Marshall may refer to:
- "Marshall", a British/Commonwealth spelling for the military rank of marshal
- Marshall (name)
- Marshall Aerospace, an aerospace contractor based in Cambridge, England
- Marshall Amplification, a brand of guitar amplifier
- Marshall Bus, an English bus manufacturer
- Marshall Cavendish, a subsidiary of Times Publishing Group, publisher of books, directories, magazines and partworks
- Marshalling (computer science), transforming data from an in-memory representation to objects, such as with XML transformation
- Aircraft marshalling, the visual signalling between ground personnel and pilots.
- Marshall Plan (also known as "European Recovery Program"), United States plan (named for Secretary of State George Marshall) for rebuilding the allied countries of Europe and repelling communism after World War II
- Marshall Scholarship, awarded to graduating American undergraduates by the British government, in commemoration of the Marshall Plan
- Marshall Pottery, the largest producer of red-clay pottery in the United States
- Marshall School of Business, the business school at the University of Southern California
- Marshall, Sons & Co. of Gainsborough, Lincolnshire, manufacturers of steam traction engines and the Field Marshall range of tractors
- Marshall University, a university in Huntington, West Virginia
- Marshall Thundering Herd, this school's intercollegiate athletic program
- We Are Marshall, a 2006 movie about the aftermath of the 1970 plane crash that killed most of the Marshall University football team and coaching staff
- USS Marshall (DD-676), a United States Navy destroyer in commission from 1943 to 1969
- USS Hunter Marshall (DE-602), a United States Navy destroyer escort converted during construction into the high-speed transport USS Hunter Marshall (APD-112)
- USS Hunter Marshall (APD-112), a United States Navy high-speed transport in commission from 1945 to 1946
Read more about Marshall: Place Names
Other articles related to "marshall":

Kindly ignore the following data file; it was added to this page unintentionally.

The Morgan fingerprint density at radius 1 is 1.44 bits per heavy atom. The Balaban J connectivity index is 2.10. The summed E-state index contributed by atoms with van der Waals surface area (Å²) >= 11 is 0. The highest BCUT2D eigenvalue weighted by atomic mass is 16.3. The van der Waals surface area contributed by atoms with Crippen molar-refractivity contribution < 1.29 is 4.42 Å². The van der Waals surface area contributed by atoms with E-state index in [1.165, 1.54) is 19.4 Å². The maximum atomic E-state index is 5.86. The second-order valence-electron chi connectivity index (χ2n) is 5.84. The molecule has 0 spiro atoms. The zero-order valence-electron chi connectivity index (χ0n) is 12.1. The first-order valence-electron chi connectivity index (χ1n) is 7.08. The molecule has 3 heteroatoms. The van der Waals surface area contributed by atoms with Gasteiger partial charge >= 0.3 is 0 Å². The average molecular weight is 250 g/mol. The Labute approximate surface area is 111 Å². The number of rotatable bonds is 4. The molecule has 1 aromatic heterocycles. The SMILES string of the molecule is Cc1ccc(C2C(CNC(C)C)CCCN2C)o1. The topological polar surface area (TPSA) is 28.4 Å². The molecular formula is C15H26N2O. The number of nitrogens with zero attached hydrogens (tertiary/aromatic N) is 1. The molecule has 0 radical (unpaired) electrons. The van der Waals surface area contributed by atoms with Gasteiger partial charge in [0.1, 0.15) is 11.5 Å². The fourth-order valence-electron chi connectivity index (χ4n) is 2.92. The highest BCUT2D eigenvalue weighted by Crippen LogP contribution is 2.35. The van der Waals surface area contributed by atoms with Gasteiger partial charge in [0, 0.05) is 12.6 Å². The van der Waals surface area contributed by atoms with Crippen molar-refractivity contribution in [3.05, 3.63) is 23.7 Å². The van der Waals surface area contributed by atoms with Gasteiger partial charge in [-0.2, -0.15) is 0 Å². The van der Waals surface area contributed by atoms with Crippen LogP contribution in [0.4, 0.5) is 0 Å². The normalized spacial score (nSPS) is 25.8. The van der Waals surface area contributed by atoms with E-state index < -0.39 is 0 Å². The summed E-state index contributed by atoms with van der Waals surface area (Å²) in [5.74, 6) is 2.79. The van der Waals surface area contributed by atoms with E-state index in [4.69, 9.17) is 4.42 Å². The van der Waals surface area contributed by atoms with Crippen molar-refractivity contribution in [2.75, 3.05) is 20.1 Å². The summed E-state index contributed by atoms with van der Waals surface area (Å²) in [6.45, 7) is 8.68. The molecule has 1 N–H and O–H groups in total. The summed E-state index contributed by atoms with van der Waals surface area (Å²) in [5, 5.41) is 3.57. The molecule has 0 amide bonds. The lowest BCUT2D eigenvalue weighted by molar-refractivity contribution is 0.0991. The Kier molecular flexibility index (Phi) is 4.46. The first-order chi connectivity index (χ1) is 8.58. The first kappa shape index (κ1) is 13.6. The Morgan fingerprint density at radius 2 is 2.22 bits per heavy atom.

... In a 1969 Thanksgiving game against the Detroit Lions, Jim Marshall and Alan Page combined for one of the most remarkable plays in NFL history ... Page tipped a pass which fell into the hands of Marshall who took off with it ... As he was being tackled, Marshall lateraled the ball to Page who then had an easy path to the end zone ...
... Marshall (born 1921) is the director of the United States Department of Defense's Office of Net Assessment ... Appointed to the position in 1973 by United States President Richard Nixon, Marshall has been re-appointed by every president that followed ...
... Marshall Islands (also known as "Republic of the Marshall Islands"), an island nation in the Pacific Ocean In the United States of America Marshall, Alaska Marshall, Arkansas Marshall, California ...
... After the 1979 season, Jim Marshall retired ... In 20 seasons (19 with the Vikings and 1 with the Cleveland Browns) Marshall never missed a game and set what was then a National Football League record with 282 consecutive starts ... After his last home game, Marshall was carried off the field by his teammates in celebration ...
... produced by Whitney Houston and Debra Martin Chase and directed by Garry Marshall ... Anne Hathaway was hired for the role of Mia because Garry Marshall's granddaughters saw her audition tape and said she had the best "princess hair." Héctor Elizondo, who appears in all the ... Garry Marshall's daughter, Kathleen, plays Clarisse's secretary Charlotte Kutaway ...
Famous quotes containing the word marshall:
“Motherhood in all its guises and permutations is more art than science.”
—Melinda M. Marshall (20th century)
“Night comes to the room of the world
—Frank Marshall Davis (b. 1905)
“For the mother who has opted to stay home, the question remains: Having perfected her role as a caretaker, can she abdicate control to less practiced individuals? Having put all her identity eggs in one basket, can she hand over the basket freely? Having put aside her own ambitions, can she resist imposing them on her children? And having set one example, can she teach another?”
—Melinda M. Marshall (20th century)